St. Patrick of the Ireland
Everyone knows about St. Patrick -the man who drove the snakes out of Ireland, defeated fierce druids in contests of magic, and used the shamrock to explain the Christian Trinity to the pagan Irish. It's a great story, but none of it is true. The real story - slavery, escape, murder, and the struggles of faith against all odds - is much better.
New York Times:
"It seems that I've become something of a celebrity in recent years," the Romano-British churchman Patricius observed near the end of his long career, perhaps foreseeing the extravagant emerald mantle that would be wrapped about him by the cult of St. Patrick. In this lively and lucid biography, Philip Freeman draws on the saint's surviving letters, including the eloquent "Confession," to glean personal details of Patrick's life and fit them into what is known of early Irish history. "Driving the snakes out of Ireland, entering contests to the death with pagan Druids, using the shamrock as an aid to explaining the Trinity - all these are pious fictions created centuries later by well-meaning monks," Freeman writes. "The true story of Patrick is far more compelling than the medieval legends." Patrick was neither Ireland's first Christian nor the country's first bishop. Patrick apologized for his lack of learning, for writing Latin "as if it were a foreign language," but he enriched his faith by bringing to it a race of stern confessors and exuberant artists.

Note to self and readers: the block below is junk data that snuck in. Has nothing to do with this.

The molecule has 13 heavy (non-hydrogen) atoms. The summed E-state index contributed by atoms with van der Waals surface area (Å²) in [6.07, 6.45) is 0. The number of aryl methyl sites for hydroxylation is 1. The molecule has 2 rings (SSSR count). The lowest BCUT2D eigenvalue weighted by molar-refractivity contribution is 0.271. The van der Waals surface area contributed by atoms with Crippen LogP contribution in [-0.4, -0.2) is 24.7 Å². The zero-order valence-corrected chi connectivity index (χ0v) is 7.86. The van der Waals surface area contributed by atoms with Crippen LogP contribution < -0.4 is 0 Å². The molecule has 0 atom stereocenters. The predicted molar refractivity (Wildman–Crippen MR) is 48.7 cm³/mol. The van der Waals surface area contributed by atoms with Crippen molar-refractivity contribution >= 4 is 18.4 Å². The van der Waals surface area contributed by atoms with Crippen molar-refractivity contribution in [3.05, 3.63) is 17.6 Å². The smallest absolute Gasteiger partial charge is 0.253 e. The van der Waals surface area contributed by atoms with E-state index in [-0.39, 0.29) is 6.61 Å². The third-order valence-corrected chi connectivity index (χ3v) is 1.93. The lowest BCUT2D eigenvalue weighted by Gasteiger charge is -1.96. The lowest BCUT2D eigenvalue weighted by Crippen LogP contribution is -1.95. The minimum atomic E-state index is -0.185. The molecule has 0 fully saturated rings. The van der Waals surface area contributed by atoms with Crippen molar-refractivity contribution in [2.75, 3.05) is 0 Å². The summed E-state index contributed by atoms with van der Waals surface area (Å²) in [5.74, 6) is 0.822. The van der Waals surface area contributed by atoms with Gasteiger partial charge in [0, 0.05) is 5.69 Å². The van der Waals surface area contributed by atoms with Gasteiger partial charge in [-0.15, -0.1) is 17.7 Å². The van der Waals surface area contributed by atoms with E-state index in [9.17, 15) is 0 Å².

- Allen D. Boyer
Wall Street Journal:
"Mr. Freeman's book succeeds where others have failed by giving us a wholly human portrait of Patrick the boy, the slave and the missionary."
- Michael Judge
From Publishers Weekly:
Born to an aristocratic British family in the fifth century, Patrick was kidnapped by slave raiders at age 15 and sold to an Irish farmer. After six years of tending sheep he escaped, walked 200 miles to a port city he had seen in a dream, and sailed for home. Years later, as a priest or bishop, he returned to Ireland. Bribing petty kings for safe passage through their rural domains, he preached, baptized and established churches in his beloved adopted land. This information about the saint's life is known from two lengthy letters he wrote late in life, both included in a lively translation by Freeman, a classics professor and author of three previous books about the Celtic world. Dismissing many familiar tales as myths, he relies on archeological discoveries as well as Greek and Roman writers to create a colorful picture of Ireland at the end of the Roman Empire: its kings and headhunting warriors, gods and human sacrifices, belief in the Otherworld. "I am a stranger and an exile living among barbarians and pagans, because God cares for them," Patrick wrote. Besides, time was running out: As Freeman observes, "The gospel had been preached throughout the world and was even then, by [Patrick's] own efforts, being spread to the most distant land of all. There was simply no reason for God's judgment to be delayed once the Irish had heard the good news." In the storytelling tradition of popular historian Thomas Cahill, this small book offers a fascinating and believable introduction to Ireland's patron saint.
On Point with Tom Ashbrook
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